She, only the second African nurse to be put on International Nurse Researcher Hall of Fame
By Sibongiseni Delihlazo
Former head of Medical Research Council (MRC), Dr Bongani Mayosi, used to be very vocal about his disappointment at how academics in the field of health research in the country (doctors and nurses) are not doing justice to the field by not finding time to write and publish their wonderful research studies and findings and share those with the rest of the world. A country is measured by how much it contributes to the world’s research work.
As a result, he would say, South Africa is nowhere near the rest of other countries who take the trouble to write and publish their studies in relevant health journals, in percentage terms. As a result, SA has earned itself the label ‘sleeping country’.
While participants in the field of health research are still few and far between compared to many countries, Professor Mayosi must be smiling at last to learn that one of South Africa’s own stars and leaders in academic health research will soon become the second candidate in Africa to be inducted in the prestigious International Nurse Researcher Hall of Fame under the auspices of Sigma Theta Tau International Foundation for Nursing (STTI).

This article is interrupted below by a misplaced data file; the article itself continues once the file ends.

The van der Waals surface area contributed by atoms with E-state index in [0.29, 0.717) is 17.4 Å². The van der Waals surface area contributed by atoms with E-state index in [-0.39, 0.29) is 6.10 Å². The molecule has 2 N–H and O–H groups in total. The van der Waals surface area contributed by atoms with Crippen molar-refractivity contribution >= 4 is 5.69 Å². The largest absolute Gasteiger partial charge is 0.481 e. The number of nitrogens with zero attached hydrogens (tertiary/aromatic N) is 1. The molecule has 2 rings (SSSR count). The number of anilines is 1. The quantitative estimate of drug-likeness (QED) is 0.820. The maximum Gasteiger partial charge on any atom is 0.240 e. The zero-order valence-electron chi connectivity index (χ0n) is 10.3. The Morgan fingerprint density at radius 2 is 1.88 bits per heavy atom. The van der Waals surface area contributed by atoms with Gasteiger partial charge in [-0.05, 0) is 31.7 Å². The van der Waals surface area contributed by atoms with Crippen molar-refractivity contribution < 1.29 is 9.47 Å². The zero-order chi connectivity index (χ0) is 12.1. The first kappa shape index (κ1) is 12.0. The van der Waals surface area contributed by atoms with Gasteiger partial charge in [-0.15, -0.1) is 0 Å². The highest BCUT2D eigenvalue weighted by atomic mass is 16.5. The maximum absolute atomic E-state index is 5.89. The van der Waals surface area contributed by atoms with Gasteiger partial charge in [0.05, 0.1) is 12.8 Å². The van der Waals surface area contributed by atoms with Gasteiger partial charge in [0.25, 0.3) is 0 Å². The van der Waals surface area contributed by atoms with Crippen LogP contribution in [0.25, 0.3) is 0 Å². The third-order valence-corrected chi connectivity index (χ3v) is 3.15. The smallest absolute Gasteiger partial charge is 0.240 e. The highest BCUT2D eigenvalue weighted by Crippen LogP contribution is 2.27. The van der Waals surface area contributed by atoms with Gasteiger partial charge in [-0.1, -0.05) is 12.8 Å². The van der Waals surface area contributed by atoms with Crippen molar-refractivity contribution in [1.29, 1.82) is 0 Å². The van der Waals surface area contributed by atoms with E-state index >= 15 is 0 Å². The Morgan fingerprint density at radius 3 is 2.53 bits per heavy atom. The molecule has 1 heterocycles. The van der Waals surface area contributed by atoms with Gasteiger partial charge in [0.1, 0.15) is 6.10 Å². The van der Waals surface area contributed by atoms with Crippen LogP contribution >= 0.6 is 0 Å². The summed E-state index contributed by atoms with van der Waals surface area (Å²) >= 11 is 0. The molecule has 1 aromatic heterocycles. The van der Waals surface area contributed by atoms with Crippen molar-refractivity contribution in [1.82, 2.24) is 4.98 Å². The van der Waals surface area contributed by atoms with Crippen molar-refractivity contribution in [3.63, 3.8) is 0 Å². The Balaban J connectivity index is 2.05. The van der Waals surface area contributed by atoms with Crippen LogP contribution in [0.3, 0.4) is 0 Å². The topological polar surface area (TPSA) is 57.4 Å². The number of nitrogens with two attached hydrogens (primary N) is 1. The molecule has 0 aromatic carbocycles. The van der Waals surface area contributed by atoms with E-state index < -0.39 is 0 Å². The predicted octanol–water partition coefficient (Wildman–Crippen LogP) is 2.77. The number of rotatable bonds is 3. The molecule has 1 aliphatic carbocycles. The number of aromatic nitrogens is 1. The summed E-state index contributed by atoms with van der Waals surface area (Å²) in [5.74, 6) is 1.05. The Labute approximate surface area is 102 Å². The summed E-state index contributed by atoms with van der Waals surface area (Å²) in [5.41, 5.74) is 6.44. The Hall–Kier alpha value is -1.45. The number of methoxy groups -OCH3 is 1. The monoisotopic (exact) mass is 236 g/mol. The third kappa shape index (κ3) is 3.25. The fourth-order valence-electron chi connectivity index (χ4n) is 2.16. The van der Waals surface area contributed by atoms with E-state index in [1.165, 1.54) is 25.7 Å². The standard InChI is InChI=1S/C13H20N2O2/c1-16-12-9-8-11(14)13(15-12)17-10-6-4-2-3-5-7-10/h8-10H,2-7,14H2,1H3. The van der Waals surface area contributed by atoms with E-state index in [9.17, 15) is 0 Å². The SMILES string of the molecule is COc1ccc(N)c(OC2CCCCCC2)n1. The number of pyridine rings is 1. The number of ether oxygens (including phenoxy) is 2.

And she is South Africa’s pride in the field of nurse research. Professor Laetitia Rispel says while there are too many barriers for nurses to pursue research in their field of work, the latest developments such as the government’s undertaking to commit both human and financial resources to invest research is something to be proud of.
She feels that research is still viewed by many as rather a luxury as opposed to an essential to good nursing education and practice, as the most popular perception is that nurses should look after patients and no further than that.
She will be officially inducted to the Hall of Fame in July in Prague. Nursing Update had the pleasure of talking to Professor Rispel, who currently heads the School of Public Health at the University of Witwatersrand (Wits), about this latest achievement and to get her valuable insight on the future of health research in the continent and in the country as a great solution to the provision of quality health care to the general population.
For more info on this interview, read the March issue of Nursing Update…